Peter Mullan Poster


Jump to: Overview (2)  | Mini Bio (1)  | Spouse (1)  | Trivia (3)  | Personal Quotes (5)

Overview (2)

Born in Peterhead, Scotland, UK
Height 5' 8" (1.73 m)

Mini Bio (1)

He was interested in directing films at the age of 19 and he made several shorts. As he wasn't admitted to the National Film School, he decided to dedicate himself to acting, and made his debut in the theatre in 1988 before moving to cinema and television. Fame came with the parts he played in such films as Riff-Raff (1991) by Ken Loach, Braveheart (1995) by Mel Gibson and Trainspotting (1996) by Danny Boyle, but above all when he won for best leading actor at the Cannes Film Festival in 1998 for My Name Is Joe (1998), once again by Loach. The Magdalene Sisters (2002) is the second feature-length film he has directed. He also directed a few episodes of the BBC TV series, Cardiac Arrest (1994), which earned him a best director nomination from the Royal Television Society.

- IMDb Mini Biography By: alberto.farina@iol.it

Spouse (1)

Ann Swan (1 June 1989 - present) ( separated) ( 3 children)

Trivia (3)

Was a leading figure in the left-wing theatre movement.
Attended the premiere of the independent film In Search of La Che (2011) by accident.
Maternal grandson of William (1891-1965) and Mary (née Moorhead) Deveney (1894-1960). Both were born and raised in Paisley, Scotland.

Personal Quotes (5)

In the acting game, you spend a long time fighting against what the director perceives you to be. And half the time the directors don't know.
Most actors I know come from a screwed up background, so it makes sense that if you can walk on to a space and recreate your reality, then that's the place that will become very dear. And what I love about actors and the bohemian scene, for all that a lot of us are wankers, there's a genuine classlessness and there's no discrimination on the basis of sexuality, colour, religion. We're by no means the perfect species but on the whole we're a pretty nice bunch of people to be around...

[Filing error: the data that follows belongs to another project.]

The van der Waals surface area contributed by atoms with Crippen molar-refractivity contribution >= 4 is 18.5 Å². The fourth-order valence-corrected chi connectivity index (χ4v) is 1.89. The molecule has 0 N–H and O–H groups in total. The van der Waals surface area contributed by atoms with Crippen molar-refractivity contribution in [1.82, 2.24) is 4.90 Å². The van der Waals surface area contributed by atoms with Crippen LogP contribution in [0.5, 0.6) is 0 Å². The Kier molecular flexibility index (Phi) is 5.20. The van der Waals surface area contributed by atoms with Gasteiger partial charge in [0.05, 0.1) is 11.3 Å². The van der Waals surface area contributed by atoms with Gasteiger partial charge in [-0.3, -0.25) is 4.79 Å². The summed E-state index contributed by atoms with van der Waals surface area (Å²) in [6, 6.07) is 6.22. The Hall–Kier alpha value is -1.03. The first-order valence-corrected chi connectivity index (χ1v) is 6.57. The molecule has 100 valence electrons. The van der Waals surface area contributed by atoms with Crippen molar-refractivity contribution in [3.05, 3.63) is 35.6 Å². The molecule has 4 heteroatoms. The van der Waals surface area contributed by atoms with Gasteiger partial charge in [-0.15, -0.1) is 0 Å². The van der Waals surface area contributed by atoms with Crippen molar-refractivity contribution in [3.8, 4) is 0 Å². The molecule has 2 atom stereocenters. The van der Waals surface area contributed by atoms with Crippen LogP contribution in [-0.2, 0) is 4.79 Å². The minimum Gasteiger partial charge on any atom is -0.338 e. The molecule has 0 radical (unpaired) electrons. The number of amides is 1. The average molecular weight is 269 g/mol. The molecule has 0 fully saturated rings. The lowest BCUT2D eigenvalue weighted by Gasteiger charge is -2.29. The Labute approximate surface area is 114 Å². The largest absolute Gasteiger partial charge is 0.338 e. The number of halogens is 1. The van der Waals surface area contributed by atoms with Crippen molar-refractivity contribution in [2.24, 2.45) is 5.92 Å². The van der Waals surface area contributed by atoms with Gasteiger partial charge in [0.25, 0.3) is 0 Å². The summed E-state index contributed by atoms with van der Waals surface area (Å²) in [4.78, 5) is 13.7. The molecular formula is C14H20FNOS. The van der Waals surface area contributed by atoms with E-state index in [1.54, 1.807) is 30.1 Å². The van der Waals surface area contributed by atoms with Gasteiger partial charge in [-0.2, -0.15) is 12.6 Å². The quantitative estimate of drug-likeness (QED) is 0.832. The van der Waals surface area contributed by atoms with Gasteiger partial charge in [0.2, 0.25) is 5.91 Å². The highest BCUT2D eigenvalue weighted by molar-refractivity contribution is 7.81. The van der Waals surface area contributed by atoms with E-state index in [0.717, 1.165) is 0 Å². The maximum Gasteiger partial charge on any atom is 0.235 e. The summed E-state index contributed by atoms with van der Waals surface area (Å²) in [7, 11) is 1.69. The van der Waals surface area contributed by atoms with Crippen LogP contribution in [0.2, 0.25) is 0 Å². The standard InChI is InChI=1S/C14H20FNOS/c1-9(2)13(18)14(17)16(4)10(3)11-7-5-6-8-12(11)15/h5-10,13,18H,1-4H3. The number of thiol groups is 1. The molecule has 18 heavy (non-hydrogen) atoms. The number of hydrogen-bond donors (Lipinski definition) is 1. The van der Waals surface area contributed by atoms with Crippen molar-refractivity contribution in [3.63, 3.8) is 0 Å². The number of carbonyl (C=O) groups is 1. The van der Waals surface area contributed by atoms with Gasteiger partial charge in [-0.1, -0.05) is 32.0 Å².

But once you're in the movie business, that's where you meet the real criminals. You meet the guys who no law will ever prosecute - these are the studio bosses, the guys who swan around town with £80m yachts.
I worked with murderers for a long time after I left university - one thing you realise about the gangs and the criminals is that it's acting by another means. If you go into a bank or a shop and you want them to believe that you're going to shoot them, that's an acting exercise. If you want to turn to someone else who's as tooled up as you are and persuade them to put their knife down because you'll use your knife, that's an acting exercise. Nine out of 10 delinquents are frustrated actors.
Braveheart (1995) was a real big deal. In our lifetime we had never seen the Scots as the heroes. They were always the funny guy or the drunk or whatever.

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